Ellie: One big thing in middle school that was a problem for me was that I struggle trying to find a group that I fit in with. Honestly, I didn’t have a set group of friends. When I had my first Band Camp, and I came to school in ninth grade, I was finally able to be someone, a part of some group, and I think that goes for a lot of people here because we start out not knowing anybody except for the few people you knew in middle school, or if you moved here, you don’t know anyone at all, so it’s just a really good way to make relationships that are actually meaningful and you can keep for a long time.

Do you plan on joining a Marching Band after high school?

Jack: Yes!

Becca: I would like to. It depends on what school I go to because not all of the schools I’m looking at actually have a Marching Band.

Ellie: I’m kind of in between because I know how important Marching Band is to me, but studies are really important, and what I’m going into is really rigorous. I mean, it’s a twelve year process, but I would like to get the student section experience because we’ve never had that. We’ve just been on the field instead of in the stands, so I think it’d be interesting just to see what it’s like, but then again, I don’t know how I could go without Marching Band, so I’m going to have to decide.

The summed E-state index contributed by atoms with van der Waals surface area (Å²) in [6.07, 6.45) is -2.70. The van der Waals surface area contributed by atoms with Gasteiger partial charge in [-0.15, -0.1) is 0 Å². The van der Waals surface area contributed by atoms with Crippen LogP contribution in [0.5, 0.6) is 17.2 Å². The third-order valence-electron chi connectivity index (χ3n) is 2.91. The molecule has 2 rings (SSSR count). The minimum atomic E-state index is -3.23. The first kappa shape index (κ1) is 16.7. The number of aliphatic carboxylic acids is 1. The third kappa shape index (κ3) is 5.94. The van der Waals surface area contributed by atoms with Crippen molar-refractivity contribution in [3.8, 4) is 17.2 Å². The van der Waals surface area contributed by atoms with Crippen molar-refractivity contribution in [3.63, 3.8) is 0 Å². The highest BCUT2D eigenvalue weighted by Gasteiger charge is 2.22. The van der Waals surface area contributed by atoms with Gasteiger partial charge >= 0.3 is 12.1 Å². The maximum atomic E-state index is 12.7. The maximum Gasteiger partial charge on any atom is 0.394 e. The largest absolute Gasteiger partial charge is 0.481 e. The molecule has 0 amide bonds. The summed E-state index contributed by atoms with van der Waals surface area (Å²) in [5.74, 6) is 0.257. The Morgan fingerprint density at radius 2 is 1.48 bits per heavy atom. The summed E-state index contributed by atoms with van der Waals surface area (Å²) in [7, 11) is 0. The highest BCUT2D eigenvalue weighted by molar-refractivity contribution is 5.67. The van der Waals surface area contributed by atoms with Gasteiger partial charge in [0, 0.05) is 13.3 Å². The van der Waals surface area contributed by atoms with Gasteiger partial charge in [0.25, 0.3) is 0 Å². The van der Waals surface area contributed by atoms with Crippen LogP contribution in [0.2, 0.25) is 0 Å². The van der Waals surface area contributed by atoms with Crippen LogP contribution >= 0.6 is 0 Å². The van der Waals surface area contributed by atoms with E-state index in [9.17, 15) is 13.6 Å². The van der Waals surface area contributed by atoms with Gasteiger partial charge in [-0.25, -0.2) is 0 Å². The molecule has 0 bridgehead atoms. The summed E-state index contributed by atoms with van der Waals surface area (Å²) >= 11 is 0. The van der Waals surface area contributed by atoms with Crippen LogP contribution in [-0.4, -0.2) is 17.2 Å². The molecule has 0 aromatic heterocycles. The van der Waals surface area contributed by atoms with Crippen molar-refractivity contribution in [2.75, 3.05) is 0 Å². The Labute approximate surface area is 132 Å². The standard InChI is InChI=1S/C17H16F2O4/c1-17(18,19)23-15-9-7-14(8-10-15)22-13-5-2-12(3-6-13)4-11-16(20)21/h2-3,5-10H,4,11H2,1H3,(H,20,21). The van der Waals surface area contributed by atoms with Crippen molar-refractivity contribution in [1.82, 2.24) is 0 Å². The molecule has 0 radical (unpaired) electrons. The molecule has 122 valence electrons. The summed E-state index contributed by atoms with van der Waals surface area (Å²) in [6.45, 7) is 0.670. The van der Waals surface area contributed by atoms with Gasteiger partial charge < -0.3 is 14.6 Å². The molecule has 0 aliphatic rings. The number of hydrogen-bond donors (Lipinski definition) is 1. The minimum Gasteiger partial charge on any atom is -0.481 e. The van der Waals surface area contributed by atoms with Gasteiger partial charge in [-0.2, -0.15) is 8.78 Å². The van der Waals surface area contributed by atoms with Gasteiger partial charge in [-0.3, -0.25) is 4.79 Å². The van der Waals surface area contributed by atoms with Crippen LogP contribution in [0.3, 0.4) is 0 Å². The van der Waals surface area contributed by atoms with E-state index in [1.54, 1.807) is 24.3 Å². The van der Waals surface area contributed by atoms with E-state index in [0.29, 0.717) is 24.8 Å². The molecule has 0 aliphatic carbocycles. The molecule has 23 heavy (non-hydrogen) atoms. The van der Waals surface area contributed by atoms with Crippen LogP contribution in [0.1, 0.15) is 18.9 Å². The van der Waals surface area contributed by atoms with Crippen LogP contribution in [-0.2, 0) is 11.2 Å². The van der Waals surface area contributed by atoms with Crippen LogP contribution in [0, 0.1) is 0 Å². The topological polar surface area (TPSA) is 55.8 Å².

Do you have any advice for those in Marching Band or those considering to join?

Ellie: Do it!

Becca: One hundred percent.

Jack: Absolutely do it. It’s an experience like no other. If your reasoning for not doing it is “I might not like it,” just do it because you’ll like it.

Becca: Join for a year. If you don’t like it, boohoo. The season lasts like three months. The hours are easy. You can quit the next year.

Ellie: And we go on really fun trips!

Becca: Including Disney!

Ellie: So if people want to join [next] year, then [next] year, they will go to Disney. So that’s kind of one of the reasons why I joined.

Becca: It’s an incentive.

About the Writer
Samantha Solenday, Assignments Editor

Samantha Solenday is a senior at NASH this year. Among other things, she is a member of the NASH choirs and speech and debate team. After high school,...